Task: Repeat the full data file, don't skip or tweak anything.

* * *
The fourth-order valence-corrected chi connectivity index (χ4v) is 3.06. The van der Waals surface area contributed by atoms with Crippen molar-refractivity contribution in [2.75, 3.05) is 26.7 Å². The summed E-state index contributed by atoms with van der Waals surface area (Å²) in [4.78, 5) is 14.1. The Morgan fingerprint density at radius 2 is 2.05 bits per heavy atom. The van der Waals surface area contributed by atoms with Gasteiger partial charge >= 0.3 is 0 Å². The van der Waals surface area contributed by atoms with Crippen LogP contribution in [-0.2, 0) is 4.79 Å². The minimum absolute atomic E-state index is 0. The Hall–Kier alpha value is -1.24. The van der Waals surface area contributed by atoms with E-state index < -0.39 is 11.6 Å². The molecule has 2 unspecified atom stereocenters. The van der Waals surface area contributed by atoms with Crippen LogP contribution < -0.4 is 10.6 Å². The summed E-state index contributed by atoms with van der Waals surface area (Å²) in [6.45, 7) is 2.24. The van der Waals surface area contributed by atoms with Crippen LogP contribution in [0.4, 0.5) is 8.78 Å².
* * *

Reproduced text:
The fourth-order valence-corrected chi connectivity index (χ4v) is 3.06. The van der Waals surface area contributed by atoms with Crippen molar-refractivity contribution in [2.75, 3.05) is 26.7 Å². The summed E-state index contributed by atoms with van der Waals surface area (Å²) in [4.78, 5) is 14.1. The Morgan fingerprint density at radius 2 is 2.05 bits per heavy atom. The van der Waals surface area contributed by atoms with Gasteiger partial charge >= 0.3 is 0 Å². The van der Waals surface area contributed by atoms with Crippen LogP contribution in [-0.2, 0) is 4.79 Å². The minimum absolute atomic E-state index is 0. The Hall–Kier alpha value is -1.24. The van der Waals surface area contributed by atoms with E-state index < -0.39 is 11.6 Å². The molecule has 2 unspecified atom stereocenters. The van der Waals surface area contributed by atoms with Crippen LogP contribution < -0.4 is 10.6 Å². The summed E-state index contributed by atoms with van der Waals surface area (Å²) in [6.45, 7) is 2.24. The van der Waals surface area contributed by atoms with Crippen LogP contribution in [0.4, 0.5) is 8.78 Å².